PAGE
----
It’s gardening season. I just have a few more seeds coming in and I’ll get started. But not going to talk about my garden. Going to talk about seed sprouting. Specifically saving seeds from things and sprouting them yourself.
You’ll see all over the Internets, all over gardening magazines, all over the gardening world and plant world that you shouldn’t save seeds from things because they may not be as good as the parent tree/plant/bush. But let’s think about this.
All over the world before a lot of modern practices in agriculture we saved seeds and sprouted things. We cross pollinated to hopefully create better hybrids. We failed and we succeeded. There are over 6,000 apple varieties in the world. Those came from careful selection, random mutations, and chance findings. There are over 10,000 tomato varieties in the world. All from seeds.
So why are you encouraged in so many sources not to save and replant seeds? It really comes down to profit. This ideal of keeping money flowing into people’s hands. Is there a chance you could get inferior plants? Yes. But there is also a chance you could get superior. And there is a chance you could get the exact same thing. But seed companies, want to make money so this idealism that you shouldn’t save seeds was pushed many many many years ago.
So my thoughts. Save your seeds and save some money. Create new varieties. Create more genetic diversity. It is how we keep the human food supply going.
It’s January. I start obsessing. This time of year. Plotting. Planning. It becomes a maddening task. It is all about my garden. It’s a maddening cycle. What am I going to plant? What do I need to amend the soil. Have to start ordering. Do I have everything I need… Around and around and around. So much to do and it is all so incredibly exciting.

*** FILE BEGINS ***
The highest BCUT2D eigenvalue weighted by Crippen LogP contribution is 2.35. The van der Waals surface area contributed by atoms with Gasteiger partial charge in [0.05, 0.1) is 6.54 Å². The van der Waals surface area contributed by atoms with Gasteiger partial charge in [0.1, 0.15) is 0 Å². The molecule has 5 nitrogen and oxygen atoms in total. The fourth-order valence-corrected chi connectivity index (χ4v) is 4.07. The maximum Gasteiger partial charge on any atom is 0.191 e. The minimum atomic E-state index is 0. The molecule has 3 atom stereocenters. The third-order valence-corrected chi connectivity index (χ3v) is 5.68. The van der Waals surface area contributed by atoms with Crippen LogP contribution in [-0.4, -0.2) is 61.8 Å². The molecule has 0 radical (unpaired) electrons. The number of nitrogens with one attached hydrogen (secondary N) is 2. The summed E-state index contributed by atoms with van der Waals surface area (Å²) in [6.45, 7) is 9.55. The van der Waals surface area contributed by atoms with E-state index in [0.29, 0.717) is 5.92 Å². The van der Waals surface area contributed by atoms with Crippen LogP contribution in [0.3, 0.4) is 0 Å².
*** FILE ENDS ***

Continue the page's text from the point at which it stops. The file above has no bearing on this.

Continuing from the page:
Continue reading “Garden itch”
So I love coffee. Love it lots. We consume a lot of coffee here at home. I am also all about reusing everything I can. Well I’m an avid gardener and have been mixing coffee grounds in my garden soil, compost, wormbins, and making a slow release fertilizer for years with fairly good success. Yet I found some information that made me question my practice for a while.
You see supposedly research has been done about how putting coffee grounds directly in your garden is actually counter productive on the nitrogen side of things. It encourages bacteria to show up that gobble up all the nitrogen from the coffee grounds. So you are left with no nitrogen. The research suggested if you were putting coffee grounds on your garden you should also add another nitrogen rich fertilizer to balance out the bacteria consumption. The research continued saying that it should all go into your compost and let that lock all the nitrogen in…. Personally I found the whole thing flawed after some thoughts and questioning.
You see if that’s the case putting items like blood meal, alfalfa meal, corn meal, etc on your garden would have the exact same reaction. There would be no net gain. So really it does not make sense at all to me. Also there are the other qualities of coffee grounds.
You have a lot of trace vitamins and minerals. These can help fill in gaps of necessary nutrients for your soil. That’s important. People often forget about those things. Plants like lots and lots of nutrients. But there is more.
Let’s say that bacteria and fungi and all kinds of other microscopic organisms do come to gobble away at the coffee. This improves the soil microorganisms of your garden which in some parts of the country is desperately need it. More and more research is showing the better microorganisms in your soil the healthier your plants are. So why not encourage these things? Also worms start showing up. With them other creatures. slowly you have a nice beautiful balance starting to appear. With all that I have personal experience as well
I always showed good growth from my garden and better soil quality after I started putting coffee grounds in it. The slow release fertilizer I would make for my house plants also seemed to greatly improve there over all quality. So over and over again I have evidence to show that it is indeed beneficial. What was up with this research?
So my thoughts are that this study was flawed in someway. It didn’t look at the over all balance of things. It didn’t look at long term use. It was simply short term results published for who knows what reason. I didn’t bother to look at who funded it, that takes a lot of time and I just didn’t feel like back tracking the money. A lot of times research like that is funded by some company looking to sell a product.
Anyway so my suggestion is that you use the coffee grounds in your gardens. Let your plants tell you what they need and run with it.